"A website with close ties to Iran's supreme leader Ayatollah Ali Khamenei has outlined why it would be acceptable to kill all Jews and annihilate Israel."
7. Which countries can deliver a tactical nuclear attack? Who might be able to do so in the near future?Submitted by MikeChalberg on Mon, 2012-03-05 12:56
More FAQs in:
Many countries have tactical missiles with short- or medium-range capability, but not nuclear warheads. For the most part, the United States does not have to worry about such countries attacking the domestic U.S. Those missiles could be used to attack the U.S. Navy or military bases in other regions.
The list of countries which have nuclear weapons (or are believed to be developing them) and could be an adversary of the United States are listed below:
Despite the collapse of the Soviet Union, Russia remains heavily armed with nuclear weapons capable of hitting the domestic United States. Like China, a big problem is Russia’s past and current arming of other nations, including North Korea, Iraq, Syria, and Iran. Fearing too much U.S. control in the Middle East, Russia has become very involved in the missile development programs, particularly short-range tactical missiles.
China is a nuclear power with missiles capable of reaching the United States. It's also believed that China has sophisticated capability with short-range tactical weapons. These are mainly used for regional power plays in Asia and as a threat to any movement toward true Taiwanese autonomy. Perhaps the greatest concern is the Chinese willingness to sell ballistic weapons and technology to countries like North Korea and Iran. Currently, China is believed to have around 200 nuclear-armed ballistic missiles. (Source: Heritage Foundation)
Pakistan possesses dozens of nuclear warheads and short- and medium-range tactical ballistic missiles. Like Iran, Pakistan has received ample support from China and North Korea. Also like Iran, they are unable to deliver any long-range missiles. The greatest concern regarding Pakistan and its nuclear capabilities is the stability of the government as well as the potential for terrorists to acquire nuclear weaponry from it.
North Korea has developed rather advanced missile systems, and has nuclear weapons. Its tactical missiles are able to reach any part of South Korea as well as much of Asia and the Pacific. The U.S. Department of Defense believes that the North Koreans are developing weapons capable of hitting the continental United States.
Concern abounds regarding North Korea and its weapons, particularly in light of the death of its leader, Kim Jong Il, and his replacement by his son Kim Jong Un. Unlike most other countries in the region, North Korea has shown a willingness to use them, the last attack taking place in the fall of 2010. It has shown a willingness to help other potential U.S. adversaries such as Iran. It's estimated that North Korea has roughly 1,000 ballistic missiles of varying range. (Source: Heritage Foundation)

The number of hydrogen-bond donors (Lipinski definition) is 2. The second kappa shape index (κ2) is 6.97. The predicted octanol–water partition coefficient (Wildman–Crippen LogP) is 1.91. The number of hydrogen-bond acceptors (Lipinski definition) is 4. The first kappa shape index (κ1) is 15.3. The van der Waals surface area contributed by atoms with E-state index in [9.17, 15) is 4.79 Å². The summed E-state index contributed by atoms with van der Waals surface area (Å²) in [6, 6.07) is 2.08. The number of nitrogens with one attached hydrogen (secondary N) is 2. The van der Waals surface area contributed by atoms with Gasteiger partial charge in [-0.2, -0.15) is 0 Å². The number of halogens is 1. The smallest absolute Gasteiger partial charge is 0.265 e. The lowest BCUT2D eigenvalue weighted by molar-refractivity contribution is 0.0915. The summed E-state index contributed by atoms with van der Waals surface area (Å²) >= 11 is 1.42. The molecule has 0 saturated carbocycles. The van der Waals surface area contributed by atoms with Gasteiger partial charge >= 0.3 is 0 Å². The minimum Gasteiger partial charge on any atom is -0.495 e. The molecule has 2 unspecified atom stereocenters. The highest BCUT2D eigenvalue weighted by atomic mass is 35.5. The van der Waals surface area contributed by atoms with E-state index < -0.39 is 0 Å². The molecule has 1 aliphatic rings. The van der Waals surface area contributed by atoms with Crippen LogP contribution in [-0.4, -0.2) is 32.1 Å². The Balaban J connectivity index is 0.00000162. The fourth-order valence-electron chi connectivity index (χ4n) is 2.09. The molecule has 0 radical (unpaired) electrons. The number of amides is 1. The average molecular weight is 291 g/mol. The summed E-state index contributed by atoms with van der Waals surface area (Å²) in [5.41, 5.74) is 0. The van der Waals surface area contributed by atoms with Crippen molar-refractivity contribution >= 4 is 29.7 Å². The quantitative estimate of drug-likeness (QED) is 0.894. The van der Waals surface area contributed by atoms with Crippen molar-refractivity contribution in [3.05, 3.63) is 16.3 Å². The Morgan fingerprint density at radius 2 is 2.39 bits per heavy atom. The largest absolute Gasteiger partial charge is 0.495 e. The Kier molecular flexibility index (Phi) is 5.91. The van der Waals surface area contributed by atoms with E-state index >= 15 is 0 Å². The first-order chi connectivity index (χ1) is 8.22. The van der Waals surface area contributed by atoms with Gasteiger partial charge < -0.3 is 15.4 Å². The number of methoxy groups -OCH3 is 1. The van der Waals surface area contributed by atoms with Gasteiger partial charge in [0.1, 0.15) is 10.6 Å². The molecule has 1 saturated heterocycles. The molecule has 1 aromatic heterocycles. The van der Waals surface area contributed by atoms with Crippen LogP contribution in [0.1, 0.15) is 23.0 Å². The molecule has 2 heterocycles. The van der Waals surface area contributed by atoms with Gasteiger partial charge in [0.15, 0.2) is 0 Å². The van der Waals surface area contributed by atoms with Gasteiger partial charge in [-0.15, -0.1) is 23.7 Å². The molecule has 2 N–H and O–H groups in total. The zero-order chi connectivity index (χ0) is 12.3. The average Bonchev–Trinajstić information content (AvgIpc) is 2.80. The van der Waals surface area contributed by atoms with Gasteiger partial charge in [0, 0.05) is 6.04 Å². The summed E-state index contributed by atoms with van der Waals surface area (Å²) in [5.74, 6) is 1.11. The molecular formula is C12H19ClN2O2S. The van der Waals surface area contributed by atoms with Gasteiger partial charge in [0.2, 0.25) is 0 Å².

Iran, with the help of China, Russia, and North Korea, has been greatly improving its missile systems as well as working toward nuclear capability. It has short- and medium-range SCUD tactical ballistic weapons, some stationed in the Persian Gulf. Though they are constantly improving the mobility and range of the weapons, there is little evidence that they have a sophisticated guidance system or long-range capacity.
There has recently been growing concern over the Shahab-class missiles, which reportedly have an increased range of up to 2,000 km. Iran is supposedly developing the Shahab-6, an ICBM which has a range up to 1,800 miles (Source: NTI.org), but this has not been verified. Additionally, it is believed by the International Atomic Energy Agency (IAEA), the U.S., Israel, and other nations that Iran has been and continues to pursue nuclear weapon capabilities, though it does not currently possess such weapons.
In May of 2011 a report came out that Iran and Venezuela had been in the process of discussing the sale of short- and medium-range tactical missiles and building missile installations in Venezuela. The concern was that these missiles would be able to target the continental United States. Shortly after the report came out, both the U.S. and Venezuelan governments denied the report. What is known is that the Venezuela's President Chavez and Iran's President Ahmadinejad have close ties and many agreements between the two countries.
Nevertheless, there is concern over what Venezuela may attempt to do in the future. For some, the idea of a Venezuela armed with missiles capable of hitting the United States conjures past memories of the Cuban Missile Crisis.